M.F.G. Verberg1,3, M.J.C. Eijkemans1,2, N.S. Macklon1, E.M.E.W. Heijnen1, B.C.J.M. Fauser1
and F.J. Broekmans1
1Department of Reproductive Medicine and Gynaecology, University Medical Centre Utrecht, Heidelberglaan 100, 3584 CS Utrecht,
The Netherlands;2Department of Public Health, Erasmus MC, University Medical Center, Dr. Molewaterplein 50, PO Box 1738, 3000
DR Rotterdam, The Netherlands
3Correspondence address. Tel: þ31(0)302508373; Fax: þ31(0)302505433; E-mail: firstname.lastname@example.org
BACKGROUND: Milder stimulationprotocolsare being developed tominimize adverseeffects of ovarian stimulation
in in vitro fertilization (IVF) programs. A drawback is the possibility of an increased rate of insufficient ovarian
response. This study aimed to develop a prognostic model for the prediction of cycle cancellation due to insufficient
response to mild stimulation. METHODS: A total of 174 IVF patients aged <38 years and with a body mass index
(BMI) <28Kg/m2were treated with mild ovarian stimulation using a fixed daily dose (150 IU) of recombinant fol-
licle-stimulating hormone (rFSH) from cycle day 5 and GnRH antagonist from the late follicular phase. In women
with mono- orbifolliculargrowth (17%),the cycle was cancelledandthe treatmentwas adjusted ina second treatment
cycleby startingrFSHoncycleday2. RESULTS: Ina multivariablelogisticregressionanalysis,durationofinfertility,
menstrualcyclelength, secondary infertility andBMIwere includedinthe prediction model.Thearea undertherecei-
ver-operating characteristics curve of the model was 0.69. A probability cut-off for cancellation of 0.3 yielded an
expected sensitivity of 33% and specificity of 92%. Analysis of ovarian response in the subsequent treatment cycle
showed an improved ovarian response and a significant reduction in the cancellation rate. CONCLUSIONS: With
the presented model, it is possible to identify patients at risk for cycle cancellation, during mild ovarian stimulation,
due to insufficient response. The contributing factors of the model suggest that ovarian aging and BMI are related to
insufficient response to mild stimulation.
Keywords: mild ovarian stimulation; ovarian response; prediction models; IVF cycle cancellation
As assisted reproductive science progresses, a shift in the focus
of in vitro fertilization (IVF) is occurring from striving for
maximizing instant success ‘at all costs’ to developing safer
and more patient friendly protocols in which the risks of treat-
ment are minimized while optimizing the chance of a singleton
live birth (Edwards et al., 1996; Gerris, 2005). Ovarian stimu-
lation is applied in IVF to generate multiple follicle growth in
order to obtain an increased quantity of oocytes to compensate
for inefficiency of the IVF procedure while maintaining the
potential to select the best embryo (Fleming et al., 1990). Cur-
rently, this goal is usually achieved by a long gonadotrophin-
releasing hormone (GnRH) agonist suppression protocol, in
association with ovarian stimulation with high doses of
exogenous follicle-stimulating hormone (FSH). Disadvantages
of this approach are the high cost, complex stimulation proto-
cols which take several weeks, physical and emotional discom-
uncontrollable degree of ovarian response. The current trend
of limiting the number of embryos to be transferred reduces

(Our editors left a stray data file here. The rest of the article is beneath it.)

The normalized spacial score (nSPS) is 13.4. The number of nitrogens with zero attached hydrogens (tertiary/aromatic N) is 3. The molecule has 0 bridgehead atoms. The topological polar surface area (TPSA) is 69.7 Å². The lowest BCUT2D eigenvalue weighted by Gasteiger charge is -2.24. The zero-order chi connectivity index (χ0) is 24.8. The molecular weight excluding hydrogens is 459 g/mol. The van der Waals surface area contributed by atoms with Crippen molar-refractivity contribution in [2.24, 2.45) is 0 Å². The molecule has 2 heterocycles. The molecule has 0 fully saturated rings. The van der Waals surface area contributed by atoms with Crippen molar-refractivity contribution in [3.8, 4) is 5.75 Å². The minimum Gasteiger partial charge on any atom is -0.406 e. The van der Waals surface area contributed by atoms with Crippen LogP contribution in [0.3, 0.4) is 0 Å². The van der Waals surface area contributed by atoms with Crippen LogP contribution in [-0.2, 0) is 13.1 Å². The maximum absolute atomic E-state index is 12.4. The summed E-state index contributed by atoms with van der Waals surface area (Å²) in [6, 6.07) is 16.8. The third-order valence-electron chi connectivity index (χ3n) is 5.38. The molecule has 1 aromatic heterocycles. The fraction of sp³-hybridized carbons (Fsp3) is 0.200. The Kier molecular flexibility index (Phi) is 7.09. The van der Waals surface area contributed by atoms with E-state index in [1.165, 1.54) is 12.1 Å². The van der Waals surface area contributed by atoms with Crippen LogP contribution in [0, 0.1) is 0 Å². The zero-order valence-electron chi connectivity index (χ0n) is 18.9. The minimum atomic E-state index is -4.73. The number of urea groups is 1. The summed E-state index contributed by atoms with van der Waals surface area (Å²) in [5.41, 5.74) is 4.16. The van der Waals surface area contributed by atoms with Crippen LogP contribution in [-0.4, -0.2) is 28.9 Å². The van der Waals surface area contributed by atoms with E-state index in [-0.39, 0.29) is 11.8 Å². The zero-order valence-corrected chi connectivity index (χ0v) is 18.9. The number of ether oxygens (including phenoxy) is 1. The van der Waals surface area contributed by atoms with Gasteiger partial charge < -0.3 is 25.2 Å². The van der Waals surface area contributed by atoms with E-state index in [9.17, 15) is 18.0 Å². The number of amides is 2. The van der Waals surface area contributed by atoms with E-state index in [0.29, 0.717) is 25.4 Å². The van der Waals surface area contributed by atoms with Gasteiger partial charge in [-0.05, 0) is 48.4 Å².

the need for large numbers of oocytes. Moreover, there is
increasing evidence of the detrimental effects of ovarian stimu-
lation on corpus luteum function, endometrial receptivity and
embryo quality (Valbuena et al., 2001; Bourgain and
Devroey, 2003). As a consequence, mild ovarian stimulation
protocols are being developed to minimize the adverse treat-
ment effects of ovarian stimulation (Fauser et al., 1999). The
introduction of GnRH antagonists into clinical practice and a
greater understanding of the process of follicle recruitment
and dominant follicle selection have led to new opportunities
for developing mild stimulation protocols.
It has been shown that by interfering with the physiological
decrease in FSH levels during the follicular phase, it is possible
to override the selection of a single dominant follicle (van
Santbrink et al., 1995; Hohmann et al, 2001). Both the
degree and the duration of the FSH elevation will lead to an
extension of the so called ‘FSH window’ that enables the devel-
opment of several rather than just a single dominant follicle
# The Author 2007. Published by Oxford University Press on behalf of the European Society of Human Reproduction and Embryology.
All rights reserved. For Permissions, please email: email@example.com
Human Reproduction Vol.22, No.7 pp. 1919–1924, 2007
Advance Access publication on May 7, 2007
by guest on June 1, 2013
(Zeleznik et al., 1985; Schipper et al., 1998; de Jong et al.,
2000). Indeed a slight but extended elevation of FSH levels
during the mid to late follicular phase has been shown to be suf-
ficient for growth of a modest number of dominant follicles
(Schipper et al., 1998; Hohmann et al., 2001). Yet, there
appears to be an individual variability in the optimal moment
for initiating exogenous FSH supplementation. Hohmann
et al. (2001) observed no difference in multifollicular growth
when daily FSH administration was started on day 3 or 5,
although a tendency toward lower numbers of dominant fol-
licles was seen when cycle day 7 was chosen to initiate FSH
With the use of GnRH antagonists to prevent a premature
luteinizing hormone rise, the IVF treatment cycle can com-
mence at a point in the course of a spontaneous menstrual
cycle where the recruitment of a cohort of antral follicles has
already been established (Fauser and van Heusden, 1997;
Macklon and Fauser, 2000). This approach enables limiting
the use of exogenous FSH in order to extend the FSH
window, allowing multiple dominant follicle development to
take place. As a consequence, the number of treatment days
and the total amount of exogenous FSH required is substan-
tially reduced (de Jong et al., 2000; Hohmann et al., 2003;
Heijnen et al., 2007). A potential drawback of mild stimulation
is a decrease in ovarian response compared with conventional
stimulation, leading to higher cancellation rates (Fauser et al.,
1999; Hohmann et al., 2003). Although low numbers of
oocytes appear to be related to good outcomes in mild stimu-
lation (Hohmann et al., 2003), cancellations should be pre-
vented to optimize the benefit of mild stimulation. The